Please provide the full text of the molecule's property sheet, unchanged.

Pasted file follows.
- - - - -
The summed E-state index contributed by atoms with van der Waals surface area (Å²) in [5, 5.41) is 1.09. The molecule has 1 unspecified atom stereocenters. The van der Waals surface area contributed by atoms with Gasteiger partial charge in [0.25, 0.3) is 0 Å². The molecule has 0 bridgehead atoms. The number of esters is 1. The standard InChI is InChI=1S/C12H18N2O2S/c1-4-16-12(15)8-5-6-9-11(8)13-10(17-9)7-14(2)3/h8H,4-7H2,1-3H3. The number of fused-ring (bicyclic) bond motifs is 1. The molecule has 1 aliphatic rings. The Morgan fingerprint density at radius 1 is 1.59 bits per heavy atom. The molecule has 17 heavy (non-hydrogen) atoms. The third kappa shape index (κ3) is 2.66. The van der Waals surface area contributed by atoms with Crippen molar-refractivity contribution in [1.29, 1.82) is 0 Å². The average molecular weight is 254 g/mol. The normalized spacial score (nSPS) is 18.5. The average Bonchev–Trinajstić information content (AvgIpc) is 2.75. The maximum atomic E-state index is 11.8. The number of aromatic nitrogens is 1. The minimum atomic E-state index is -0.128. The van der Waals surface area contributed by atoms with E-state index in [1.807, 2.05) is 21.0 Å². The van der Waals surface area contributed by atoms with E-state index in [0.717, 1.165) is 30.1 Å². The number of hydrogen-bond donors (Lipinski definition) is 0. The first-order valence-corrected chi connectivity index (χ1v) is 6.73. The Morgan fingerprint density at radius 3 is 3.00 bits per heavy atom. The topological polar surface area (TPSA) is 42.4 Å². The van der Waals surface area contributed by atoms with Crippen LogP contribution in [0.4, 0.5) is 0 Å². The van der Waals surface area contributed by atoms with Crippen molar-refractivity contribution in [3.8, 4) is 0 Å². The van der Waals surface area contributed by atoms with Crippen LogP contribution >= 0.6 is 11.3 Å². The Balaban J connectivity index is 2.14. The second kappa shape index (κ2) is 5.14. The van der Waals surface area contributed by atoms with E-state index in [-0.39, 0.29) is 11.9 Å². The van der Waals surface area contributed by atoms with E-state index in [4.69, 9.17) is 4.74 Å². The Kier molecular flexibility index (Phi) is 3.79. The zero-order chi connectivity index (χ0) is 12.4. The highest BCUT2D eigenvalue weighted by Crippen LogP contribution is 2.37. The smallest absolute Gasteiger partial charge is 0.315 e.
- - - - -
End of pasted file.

The summed E-state index contributed by atoms with van der Waals surface area (Å²) in [5, 5.41) is 1.09. The molecule has 1 unspecified atom stereocenters. The van der Waals surface area contributed by atoms with Gasteiger partial charge in [0.25, 0.3) is 0 Å². The molecule has 0 bridgehead atoms. The number of esters is 1. The standard InChI is InChI=1S/C12H18N2O2S/c1-4-16-12(15)8-5-6-9-11(8)13-10(17-9)7-14(2)3/h8H,4-7H2,1-3H3. The number of fused-ring (bicyclic) bond motifs is 1. The molecule has 1 aliphatic rings. The Morgan fingerprint density at radius 1 is 1.59 bits per heavy atom. The molecule has 17 heavy (non-hydrogen) atoms. The third kappa shape index (κ3) is 2.66. The van der Waals surface area contributed by atoms with Crippen molar-refractivity contribution in [1.29, 1.82) is 0 Å². The average molecular weight is 254 g/mol. The normalized spacial score (nSPS) is 18.5. The average Bonchev–Trinajstić information content (AvgIpc) is 2.75. The maximum atomic E-state index is 11.8. The number of aromatic nitrogens is 1. The minimum atomic E-state index is -0.128. The van der Waals surface area contributed by atoms with E-state index in [1.807, 2.05) is 21.0 Å². The van der Waals surface area contributed by atoms with E-state index in [0.717, 1.165) is 30.1 Å². The number of hydrogen-bond donors (Lipinski definition) is 0. The first-order valence-corrected chi connectivity index (χ1v) is 6.73. The Morgan fingerprint density at radius 3 is 3.00 bits per heavy atom. The topological polar surface area (TPSA) is 42.4 Å². The van der Waals surface area contributed by atoms with Crippen LogP contribution in [0.4, 0.5) is 0 Å². The van der Waals surface area contributed by atoms with Crippen molar-refractivity contribution in [3.8, 4) is 0 Å². The van der Waals surface area contributed by atoms with Crippen LogP contribution >= 0.6 is 11.3 Å². The Balaban J connectivity index is 2.14. The second kappa shape index (κ2) is 5.14. The van der Waals surface area contributed by atoms with E-state index in [-0.39, 0.29) is 11.9 Å². The van der Waals surface area contributed by atoms with E-state index in [4.69, 9.17) is 4.74 Å². The Kier molecular flexibility index (Phi) is 3.79. The zero-order chi connectivity index (χ0) is 12.4. The highest BCUT2D eigenvalue weighted by Crippen LogP contribution is 2.37. The smallest absolute Gasteiger partial charge is 0.315 e.